They were told where to go. And when they saw that the star had stopped, they were overwhelmed with joy. On entering the house, they saw the child with Mary his mother; and they knelt down and paid him homage. Then, opening their treasure chests, they offered him gifts of gold, frankincense, and myrrh. The magi knew what they were looking for and knew when they had found it. The magi rejoiced and were overwhelmed with joy at the sight of the baby in his mother’s arms. They made reverence and worshipped the baby and offered him their gifts.

Biblical interpreters often see important symbolisms in these gifts. Gold is a precious metal fit for a king. Jesus is indeed King of kings. Frankincense oil is essential to perform religious rituals by the priests. Jesus Christ is God’s new and eternal high priest. And myrrh is used to embalm the dead, prefiguring Jesus’ sacrificial death. These three valuable elements are typical gifts offered to royalties and deities as mentioned in Isaiah 60:6.

What happened to the wise men after they offered their homage and gifts remain a mystery. Did they become believers in Yahweh after that? But whatever they did or become after their journey to see the Messiah, the very act of responding to a sign in the star and coming to offer their gifts and wordship to him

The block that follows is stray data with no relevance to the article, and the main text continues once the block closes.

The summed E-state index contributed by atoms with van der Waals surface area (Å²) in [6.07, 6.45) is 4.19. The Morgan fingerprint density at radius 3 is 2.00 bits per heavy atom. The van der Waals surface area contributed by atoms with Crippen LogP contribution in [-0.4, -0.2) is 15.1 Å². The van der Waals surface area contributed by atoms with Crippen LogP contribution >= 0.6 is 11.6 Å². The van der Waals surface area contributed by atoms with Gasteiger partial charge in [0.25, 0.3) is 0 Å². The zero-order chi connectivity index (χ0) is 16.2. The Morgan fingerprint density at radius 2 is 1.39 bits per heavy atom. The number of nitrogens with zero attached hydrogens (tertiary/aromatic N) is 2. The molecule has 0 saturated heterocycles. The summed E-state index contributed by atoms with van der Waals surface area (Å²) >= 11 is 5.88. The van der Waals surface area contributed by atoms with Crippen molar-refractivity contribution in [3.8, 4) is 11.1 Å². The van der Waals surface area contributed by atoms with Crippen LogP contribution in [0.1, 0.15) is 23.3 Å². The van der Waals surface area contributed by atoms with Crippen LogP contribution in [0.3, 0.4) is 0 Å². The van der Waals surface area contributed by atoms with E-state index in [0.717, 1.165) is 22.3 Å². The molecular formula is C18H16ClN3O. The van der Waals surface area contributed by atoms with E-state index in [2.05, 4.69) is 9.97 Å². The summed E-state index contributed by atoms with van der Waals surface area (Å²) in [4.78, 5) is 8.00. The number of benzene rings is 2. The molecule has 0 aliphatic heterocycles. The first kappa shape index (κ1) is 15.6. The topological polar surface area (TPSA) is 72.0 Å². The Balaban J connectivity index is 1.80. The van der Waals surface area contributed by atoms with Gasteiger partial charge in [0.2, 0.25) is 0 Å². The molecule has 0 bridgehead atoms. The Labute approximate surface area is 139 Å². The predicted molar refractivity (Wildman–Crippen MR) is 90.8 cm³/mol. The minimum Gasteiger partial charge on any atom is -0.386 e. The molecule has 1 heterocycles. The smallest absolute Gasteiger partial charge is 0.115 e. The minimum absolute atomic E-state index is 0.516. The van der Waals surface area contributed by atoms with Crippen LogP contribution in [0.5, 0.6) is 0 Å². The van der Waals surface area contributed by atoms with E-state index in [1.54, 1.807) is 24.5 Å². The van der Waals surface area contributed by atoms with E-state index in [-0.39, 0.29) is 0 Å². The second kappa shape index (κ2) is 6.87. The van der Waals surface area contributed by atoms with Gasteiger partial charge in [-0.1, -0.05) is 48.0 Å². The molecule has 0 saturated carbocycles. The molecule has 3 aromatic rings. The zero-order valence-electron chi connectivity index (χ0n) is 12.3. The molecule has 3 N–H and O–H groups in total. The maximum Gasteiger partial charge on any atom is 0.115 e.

In this story there are elements of contradiction, amazement, and tragedy. The Old Testament makes it very clear how Yahweh detested the practice of astrology (Isaiah 47:13). In fact, many see the Creation Story of Genesis as counter narrative to the Babylonian religion based on astrology. Yahweh is Creator and Lord of all the universe including the astrological elements: the stars the moon, and the sun. Yet, somehow the magi found a star indicating something special. It was announcing the birth of a child, a child no less than a King—he is not a prince, but a King! As the magi carried out their profession, they observed the rising of his star. As pagan and as “sinful’ their practice of astrology was, according to the Hebrew religion, they discerned the birth of someone extremely special the guardians of the Hebrew religion although anticipating him did not know had come. They discovered a star indicating them of the birth of the Messiah, something proper of another religion, of another faith and God. And they were moved to embark on a long and arduous journey in search of the new born king.